HOLYOKE – From a closely guarded control room in Holyoke, analysts forecast the region’s electrical usage, directing power plants to fire up or wind down as they strive to maintain a constant level of electricity along New England’s 8,500 miles of high voltage power lines.
The future holds new challenges for ISO New England, which oversees the electrical grid from Maine to Connecticut. The annual forward capacity market that will be held in February, looking at power generation capability for the 2017-2018 season, will for the first time include a deficit.
“There’s always a risk that what comes in isn’t sufficient to cover what’s leaving, but we hope that through the market process you do get that interest in development, and we hope that those resources do get developed and built,” said ISO New England Vice President of External Affairs Anne George. In a pinch, ISO can bring in temporary power plants to fill gaps in capacity, George said.
ISO New England is holding a meeting Thursday in Boston to look at the future of electricity production, with a final 2014 regional plan expected to be issued by November.
Riding a wave of low prices, natural gas has crowded out nuclear, oil and coal power plants, though major demands from residents on the natural gas supply during the cold months cause electricity prices to spike. Meanwhile older plants that can’t match the usually cheap costs borne by natural gas and don’t have the political backing experienced by wind and Canadian hydroelectric power, are being decommissioned.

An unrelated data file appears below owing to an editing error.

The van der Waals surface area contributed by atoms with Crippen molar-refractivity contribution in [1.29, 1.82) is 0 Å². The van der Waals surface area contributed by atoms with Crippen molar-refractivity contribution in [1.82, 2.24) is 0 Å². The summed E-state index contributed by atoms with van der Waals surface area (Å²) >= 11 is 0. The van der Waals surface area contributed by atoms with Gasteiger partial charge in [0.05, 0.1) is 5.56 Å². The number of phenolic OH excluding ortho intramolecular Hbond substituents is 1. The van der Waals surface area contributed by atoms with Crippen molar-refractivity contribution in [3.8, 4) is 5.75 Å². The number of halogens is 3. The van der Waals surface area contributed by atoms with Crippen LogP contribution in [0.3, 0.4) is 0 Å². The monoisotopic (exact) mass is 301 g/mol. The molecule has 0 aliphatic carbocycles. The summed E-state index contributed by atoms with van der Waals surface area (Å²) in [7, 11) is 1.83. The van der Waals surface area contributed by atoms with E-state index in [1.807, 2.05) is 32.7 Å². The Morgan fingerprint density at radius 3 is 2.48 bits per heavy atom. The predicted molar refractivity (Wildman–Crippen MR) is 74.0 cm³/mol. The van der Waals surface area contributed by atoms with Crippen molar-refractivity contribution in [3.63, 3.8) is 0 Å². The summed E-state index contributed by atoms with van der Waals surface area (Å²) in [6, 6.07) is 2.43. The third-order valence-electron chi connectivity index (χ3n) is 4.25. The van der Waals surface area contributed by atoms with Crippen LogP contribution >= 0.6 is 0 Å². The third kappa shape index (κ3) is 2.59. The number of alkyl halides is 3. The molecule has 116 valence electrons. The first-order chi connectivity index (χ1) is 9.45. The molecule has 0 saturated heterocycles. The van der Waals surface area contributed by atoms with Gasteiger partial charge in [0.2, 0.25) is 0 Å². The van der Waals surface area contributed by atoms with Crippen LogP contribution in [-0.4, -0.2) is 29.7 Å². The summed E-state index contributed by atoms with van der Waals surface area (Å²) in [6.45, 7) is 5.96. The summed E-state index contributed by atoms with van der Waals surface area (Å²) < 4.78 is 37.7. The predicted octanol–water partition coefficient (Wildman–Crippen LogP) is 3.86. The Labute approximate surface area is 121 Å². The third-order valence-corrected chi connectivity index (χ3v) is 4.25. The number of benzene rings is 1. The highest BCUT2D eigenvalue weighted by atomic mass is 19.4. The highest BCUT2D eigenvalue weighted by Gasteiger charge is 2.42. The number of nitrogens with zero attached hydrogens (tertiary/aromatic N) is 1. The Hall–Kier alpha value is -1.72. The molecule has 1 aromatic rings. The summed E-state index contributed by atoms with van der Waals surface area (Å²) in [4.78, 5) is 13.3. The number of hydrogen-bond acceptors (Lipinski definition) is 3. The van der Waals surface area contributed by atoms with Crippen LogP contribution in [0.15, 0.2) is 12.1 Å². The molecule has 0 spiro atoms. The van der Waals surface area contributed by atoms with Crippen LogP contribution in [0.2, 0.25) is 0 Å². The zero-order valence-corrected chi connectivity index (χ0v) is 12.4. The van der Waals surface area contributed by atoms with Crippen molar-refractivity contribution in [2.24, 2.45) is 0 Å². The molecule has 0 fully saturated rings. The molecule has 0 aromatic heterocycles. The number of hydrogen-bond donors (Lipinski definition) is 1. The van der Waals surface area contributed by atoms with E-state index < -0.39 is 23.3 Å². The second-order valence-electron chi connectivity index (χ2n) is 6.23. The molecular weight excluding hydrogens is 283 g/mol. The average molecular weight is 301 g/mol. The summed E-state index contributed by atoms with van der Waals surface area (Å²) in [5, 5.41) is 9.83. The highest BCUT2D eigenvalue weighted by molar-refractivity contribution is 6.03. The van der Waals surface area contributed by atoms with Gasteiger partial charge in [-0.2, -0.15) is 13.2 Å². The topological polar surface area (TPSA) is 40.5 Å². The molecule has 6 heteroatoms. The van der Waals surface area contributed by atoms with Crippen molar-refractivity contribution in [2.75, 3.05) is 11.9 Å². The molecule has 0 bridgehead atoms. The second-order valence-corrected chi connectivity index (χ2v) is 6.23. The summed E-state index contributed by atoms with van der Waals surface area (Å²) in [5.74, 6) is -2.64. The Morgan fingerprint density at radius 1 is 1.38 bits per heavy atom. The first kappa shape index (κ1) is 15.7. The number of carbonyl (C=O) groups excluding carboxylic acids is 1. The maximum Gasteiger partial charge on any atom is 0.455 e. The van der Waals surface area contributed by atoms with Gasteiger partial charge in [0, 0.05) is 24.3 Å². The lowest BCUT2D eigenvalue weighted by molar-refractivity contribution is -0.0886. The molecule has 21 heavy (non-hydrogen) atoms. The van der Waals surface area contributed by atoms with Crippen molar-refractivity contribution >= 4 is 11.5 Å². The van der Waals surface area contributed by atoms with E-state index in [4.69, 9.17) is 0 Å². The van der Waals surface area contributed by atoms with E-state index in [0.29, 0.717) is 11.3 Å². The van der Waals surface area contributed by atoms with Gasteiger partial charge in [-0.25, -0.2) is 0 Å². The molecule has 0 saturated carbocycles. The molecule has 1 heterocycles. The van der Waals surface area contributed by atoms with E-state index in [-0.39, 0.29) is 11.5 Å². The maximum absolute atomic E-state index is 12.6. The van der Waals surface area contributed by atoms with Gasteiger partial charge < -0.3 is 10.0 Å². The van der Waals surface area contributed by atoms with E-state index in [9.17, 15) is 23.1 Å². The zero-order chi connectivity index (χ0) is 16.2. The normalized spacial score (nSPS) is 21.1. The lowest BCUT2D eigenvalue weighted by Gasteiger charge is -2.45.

Solar projects are generally smaller scale and aren’t directly hooked up to the high-voltage power lines that ISO New England oversees, according to ISO officials.
The Vermont Yankee Nuclear Power Plant, plans to close by the end of the year; Brayton Point, a coal and oil plant in Somerset plans to close in about three years, as does Norwalk Harbor Station, an oil plant in Connecticut. Salem Harbor Station, which burned coal and oil, closed this year, and there are plans to replace it with a natural gas plant. In total, 3,393 megawatts of power generation plan to decommission over the next five years, representing more than 10 percent of New England’s roughly 31,000 megawatts of generating capacity. The grid estimates still more power plants are at risk of shutting down.